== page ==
For the latter we don’t pay developers money, but we do provide a well-run hack, with good healthy food, some pizza usually thrown in, fun and frivolity. And they keep their IP.

This balance works for us right now, it may well change as the hack day continues to grow up.

Hack day Prizes

Originally hack days had some token prizes, often deeply ironic or just downright funny. As they began to become a thing outside of the developer-only zone, prizes became more valuable, cash sums or shiny kit. For a while we grappled with this – trying to strike the right balance.

A high sum of money would skew the attendance and reason why the hackers chose to come along, change also the dynamic of the event, less collaboration and more secrecy, and attracted a different kind of developer, often entrepreneurs with an unwilling and exhausted coder in tow. Not what we are about at all!

A low sum of money could be seen to be insulting.

So we try to avoid financial prizes.

“Stuff” is always hard, because it is tricky to second guess the number in a hack winning team, and if an individual but amazing thing is donated, such as a 3-D printer, how does a group of four strangers who have come together to create a prototype over a weekend, share that?

So we try to avoid “stuff”.

Experiences are good. Vouchers are good.

But actually, the conclusion at the moment is that we need to make the hack weekend itself so enjoyable that it is about that experience and not the prize – for our open and non-commercial events. Prizes more in line with the original ironic/playful times and a well-stocked bar at the end.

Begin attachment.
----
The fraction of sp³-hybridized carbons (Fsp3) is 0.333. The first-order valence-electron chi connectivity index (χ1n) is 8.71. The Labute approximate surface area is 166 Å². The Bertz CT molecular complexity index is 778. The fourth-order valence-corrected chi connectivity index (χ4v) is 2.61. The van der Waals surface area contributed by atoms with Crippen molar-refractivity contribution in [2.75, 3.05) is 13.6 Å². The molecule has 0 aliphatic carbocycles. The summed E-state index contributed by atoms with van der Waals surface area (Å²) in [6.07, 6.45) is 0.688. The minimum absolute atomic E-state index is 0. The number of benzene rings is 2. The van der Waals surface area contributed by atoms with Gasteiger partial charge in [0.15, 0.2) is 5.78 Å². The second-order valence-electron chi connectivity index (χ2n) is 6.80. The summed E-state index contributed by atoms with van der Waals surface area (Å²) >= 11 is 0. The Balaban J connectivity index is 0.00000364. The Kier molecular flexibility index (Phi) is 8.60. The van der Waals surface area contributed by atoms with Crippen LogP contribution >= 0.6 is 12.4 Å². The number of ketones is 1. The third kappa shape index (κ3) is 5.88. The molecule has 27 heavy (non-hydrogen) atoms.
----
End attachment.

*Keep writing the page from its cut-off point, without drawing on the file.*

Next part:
We do not award prizes for the winners of commercial hacks as the process continues through the modding days. but we maintain a consistently high standard of service to those devs who come along.

With thanks to Hudson Hollister who presumed that I had written all of this up and shared it, ad nauseum, as did I. But then I realised that this was all in my head, or in my conference slides, which is no use to anyone.

Young Rewired State: bringing back open government data

Young Rewired State was born back in 2009 when a small group of us decided that we needed to bring the open government data revolution to the next generations. Our intention was to show them what had been fought and won on their behalf for democracy and scrutiny, introduce them to the potential for open data, open government or otherwise, in a non-dull way.

Google hosted that first weekend for us but the legend now goes that it took us three months and a massive credit card bill for hotels and trains to find 50 coding kids in the whole of the UK for a single weekend hackathon at the much-lauded Google HQ in London. Our original sign-up was three kids… three… for a free weekend in Google HQ London.

Photo by Lettuce
We wanted to introduce coding kids to open government data, instead we discovered
  • schools were not teaching programming, computer science, or anything really other than the PE/Geography/any spare teacher showing the kids how to turn on a computer and use Word/Excel/How to photoshop a kitten pic (the only nod to programming – some of you will get this)
  • this was not something the teachers were happy about and I found acres of frustrated geeky teachers fighting a Latin Goliath
  • young people were being driven to teaching themselves, something well-served online with a tonne of lessons on YouTube, websites with individual lessons in the greatest detail, should you care to look, but these kids were isolated and bullied
  • some/many were being failed at school <- when I posted that blog post 25,000 people on Hacker News clicked on it within the first hour…